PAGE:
After graduation creating art fell by the wayside. After moving I simply did not have the space to set up a studio. Drawing and painting can be very messy and often means leaving that mess out for several days (or weeks) while the piece comes together. Creating in a shared space is incredibly difficult, so it became a lot easier to work on less space consuming projects. Graphic and web design became my new passions. Each project was nicely contained to my hard drive, I could work virtually anywhere with zero cleanup required.

I absolutely love working digitally, but it often feels like something was missing. I’ve always loved working with my hands, creating something physical that can be touched and held afterward feels special. A second move meant I now had studio space, and I started crafting and scrapbooking to fill this void. But I rarely picked up a pencil or charcoal. I started paintings, but never got past the underdrawing. My passion for drawing and painting wasn’t there.

Late last year my husband signed us up for a one day drawing workshop at the Art Gallery of NSW. He also likes to draw cartoons, and thought this would be a fun activity for us to try.

Drawing again for the first time in over five years was strange. I felt stiff at first. My hand wasn’t doing what my mind wanted it to. After ten minutes I realized I was holding the pencil wrong. Suddenly I could hear every drawing and painting instructor I had in college saying in unison, “Draw from the wrist!” Things went smoother from there, but I was reminded of another saying a professor used to often say, “Everyone has 10,000 bad drawings in them. You have to keep practicing until you get to the good ones.” I was still in the under 10k range.

Maybe I’m being a little hard on myself. I do rather like my pastel still life. Once I started holding the tools correctly the drawing came together well. I especially loved the colors, though my use of compliments outed me as someone who’s “done this before” to my fellow workshop goers. And the smell of workable fixative being sprayed took me right back to my college days.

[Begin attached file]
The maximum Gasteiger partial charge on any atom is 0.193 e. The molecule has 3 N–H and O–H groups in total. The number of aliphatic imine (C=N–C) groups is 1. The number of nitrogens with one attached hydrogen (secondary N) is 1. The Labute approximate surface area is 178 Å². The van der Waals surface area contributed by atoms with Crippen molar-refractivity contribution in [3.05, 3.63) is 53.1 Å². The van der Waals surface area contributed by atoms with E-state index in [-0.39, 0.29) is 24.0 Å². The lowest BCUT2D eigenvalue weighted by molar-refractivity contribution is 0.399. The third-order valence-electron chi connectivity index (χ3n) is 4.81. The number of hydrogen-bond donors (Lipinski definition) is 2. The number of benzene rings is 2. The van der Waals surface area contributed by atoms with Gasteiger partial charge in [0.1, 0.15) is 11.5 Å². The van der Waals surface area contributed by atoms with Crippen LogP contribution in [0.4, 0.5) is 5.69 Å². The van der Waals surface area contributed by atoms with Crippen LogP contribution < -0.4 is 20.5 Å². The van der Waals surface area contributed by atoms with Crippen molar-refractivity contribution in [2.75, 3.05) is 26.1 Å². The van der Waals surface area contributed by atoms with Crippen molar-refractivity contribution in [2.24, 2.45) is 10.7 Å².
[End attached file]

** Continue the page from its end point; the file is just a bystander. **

Will I keep drawing? I’d like to. I have the space now, I just need to set about reacquiring all the tools I left behind when I moved to Australia. Getting my hands dirty again was a lot more fun than I expected it to be. I also have many ideas floating around in my head for drawings and paintings, many gift ideas. I guess my 2015 resolution is to get on that. Christmas is less than 12 months away…

post-free comic book day wrap up


Yesterday I participated in my first Free Comic Book Day!

For those not in the know, every year on the first Saturday in May comic shops around the world give away comic books and other freebies. This is a great event meant to promote the industry and local shops. It was great seeing so many different readers gathering together to celebrate the art form.

When my husband first asked if I’d be interested in going this year my mind immediately went to Archie Comics. The Riverdale gang were my first introduction to comic books as a kid (along with Barbie, Scrooge McDuck, and Casper the Friendly Ghost), so they’ve always held a special place in my heart. I’ve also been impressed with stories of how the books have changed with the times, most notably by introducing LGBT friendly story lines.

So of course when I discovered that an Archie Digest was available today I knew I’d be choosing it. I look forward to getting reacquainted with Archie, Betty, Veronica, Jughead and the rest. I’m also excited to discover some new characters (Guardians of the Galaxy) and learning a bit about the source material of some of my new favorite films (Dredd, via 2000 A.D.).

Only 364 days until the next Free Comic Book Day…